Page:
Wednesday, August 31, 2011

Sunday, August 28, 2011

Wedding Bells

The new magazine came out last month and my rep come by with my copy. The new ads look great. If you get a copy, please send me some feedback. It's hard to know if the ads work, otherwise!! They have an online directory too, organised locally.

I've decided to cut back on Yellow Pages ads. I don't think people are using the books as much as the internet these days.

Monday, August 22, 2011

A wedding in France

Time to post some pictures! The thing with the weddings I create gowns for, is that I can't post pictures till after the wedding!! It's such a joy to find lovely images like these in my inbox!

Melanie was married in France this June. The gown was one she had made in the Far East when she was there, but she wasn't entirely happy with it. So, I added an inner bodice for support and removed all the silk roses it was festooned with. The skirt was re-draped and new roses added. The pictures don't show the details, but the impression is wonderful. Isn't she lovely?

I love the last picture of the happy couple.

Thursday, August 18, 2011

Williamsburg, VA

Our trip to Virgina was a costume lover's delight! here's a few pictures to inspire you. I have many more to share!!
Mark Hutter giving his introduction to the milliners shop. Mark really knows his stuff. he gave Rick and I a tour behind the scenes, where they create 18th century clothing using 18th century methods. Impressive!

Calf skin breeches for a boy.

The wares. Not for sale, sadly. Most are created from original patterns or garments as study pieces.

Beautiful hand sewn linen lining.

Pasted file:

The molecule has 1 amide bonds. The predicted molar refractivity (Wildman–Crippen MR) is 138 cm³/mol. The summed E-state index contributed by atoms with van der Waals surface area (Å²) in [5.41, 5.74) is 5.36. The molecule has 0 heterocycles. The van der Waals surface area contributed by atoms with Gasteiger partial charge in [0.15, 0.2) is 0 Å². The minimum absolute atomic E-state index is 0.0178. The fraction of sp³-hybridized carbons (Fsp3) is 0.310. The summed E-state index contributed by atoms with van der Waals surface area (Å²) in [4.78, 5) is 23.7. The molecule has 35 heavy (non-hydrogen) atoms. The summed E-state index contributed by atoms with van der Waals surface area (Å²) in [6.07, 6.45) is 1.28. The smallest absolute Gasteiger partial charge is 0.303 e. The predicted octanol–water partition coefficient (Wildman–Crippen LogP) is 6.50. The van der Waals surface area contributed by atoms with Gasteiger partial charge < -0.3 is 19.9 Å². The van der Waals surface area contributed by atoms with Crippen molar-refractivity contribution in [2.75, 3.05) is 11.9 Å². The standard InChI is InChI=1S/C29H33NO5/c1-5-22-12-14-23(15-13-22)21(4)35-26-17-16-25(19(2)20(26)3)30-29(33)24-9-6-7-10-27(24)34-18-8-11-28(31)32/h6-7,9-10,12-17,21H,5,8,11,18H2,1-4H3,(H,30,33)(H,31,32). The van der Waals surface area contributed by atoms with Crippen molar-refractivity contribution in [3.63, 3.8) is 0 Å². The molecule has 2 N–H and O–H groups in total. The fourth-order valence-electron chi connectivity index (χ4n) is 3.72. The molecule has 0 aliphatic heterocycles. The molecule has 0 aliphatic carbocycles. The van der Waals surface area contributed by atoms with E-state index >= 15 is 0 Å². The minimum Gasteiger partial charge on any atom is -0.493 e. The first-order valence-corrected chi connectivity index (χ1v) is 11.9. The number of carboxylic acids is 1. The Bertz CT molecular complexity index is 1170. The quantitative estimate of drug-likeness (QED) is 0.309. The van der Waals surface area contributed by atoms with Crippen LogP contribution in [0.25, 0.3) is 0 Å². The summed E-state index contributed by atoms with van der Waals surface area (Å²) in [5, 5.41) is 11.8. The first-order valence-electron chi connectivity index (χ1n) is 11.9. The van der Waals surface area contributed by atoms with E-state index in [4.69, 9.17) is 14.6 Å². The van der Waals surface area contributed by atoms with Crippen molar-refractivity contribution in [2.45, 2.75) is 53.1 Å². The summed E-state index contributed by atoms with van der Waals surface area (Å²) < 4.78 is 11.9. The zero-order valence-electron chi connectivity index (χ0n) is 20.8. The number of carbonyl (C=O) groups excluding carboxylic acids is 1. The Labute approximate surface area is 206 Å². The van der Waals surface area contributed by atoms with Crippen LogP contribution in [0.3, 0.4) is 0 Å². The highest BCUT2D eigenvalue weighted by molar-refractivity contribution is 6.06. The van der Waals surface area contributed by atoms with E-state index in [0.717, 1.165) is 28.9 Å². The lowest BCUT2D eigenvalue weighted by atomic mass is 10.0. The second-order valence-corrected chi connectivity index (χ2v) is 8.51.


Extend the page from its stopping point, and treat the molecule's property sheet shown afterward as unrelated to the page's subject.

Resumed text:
A boy's banyan underway. Florals were for everybody in 1770!

Friday, August 12, 2011

Colonial Williamsburg at last

Here I am at last, in Colonial Williamsburg. I've been wanting to visit here for a long time. I knew it to be one of the premier costumed historic sites. It has certainly lived up to that reputation. They do interpret history so well here.

For those who don't know, Williamsburg was the capital of the fledgling colony of Virgina and the Revolution ended near here at Yorktown, when Cornwallis surrendered, ending British rule of the colonies. It was the beginning of America. But you can read all about that elsewhere and I'm sure you remember your Grade 8 history!

The site is huge and the interpretation fantastic. We saw tableaus played out in first person: George Washington talking about the next move toward Independence, slaves talking about their life and hardships. I liked the way these juxtapositions were brought forward. It wasn't liberty for slaves, that's for sure.

Best of all for me, my friend Tina from the Museum of Civilisation in Ottawa connected me to Mark Hutter, who gave us a back stage tour of the Millinery shop. In this workshop, period techniques are used to create clothing, stays and hats. That means stitched by hand, folks! These garments are used as part of research and museum displays. They have an intern and apprenticeship programme to train people in these historic arts. As someone who worries about the future of my industry, this was comforting.

Today, I get to meet with the costume production facility staff, who make the clothing worn by the interpreters on the streets. I expect the approach to be similar to methods I use in costuming.

Pictures to follow. I can't add them while on the road. It's been a great trip!

Friday, August 5, 2011

18th century shoes from the Agnes Etherington Collection, Kingston, Ontario

 I'm turning to the 18th century this week, as tonight I am off to Williamsburg , Virginia! I'm very excited to see the costume workshops. I understand they have open workshops, demonstrating millinery and   mantua making. I hope to spend some time chatting with the specialists there and comparing notes.

So I thought you'd like to see these 18th century shoes, which I saw at Queen's University in Kingston this May. I was part of a group that had a back stage tour. Very interesting. I have more pictures to share with you from that visit.

But now, I must away! See you soon.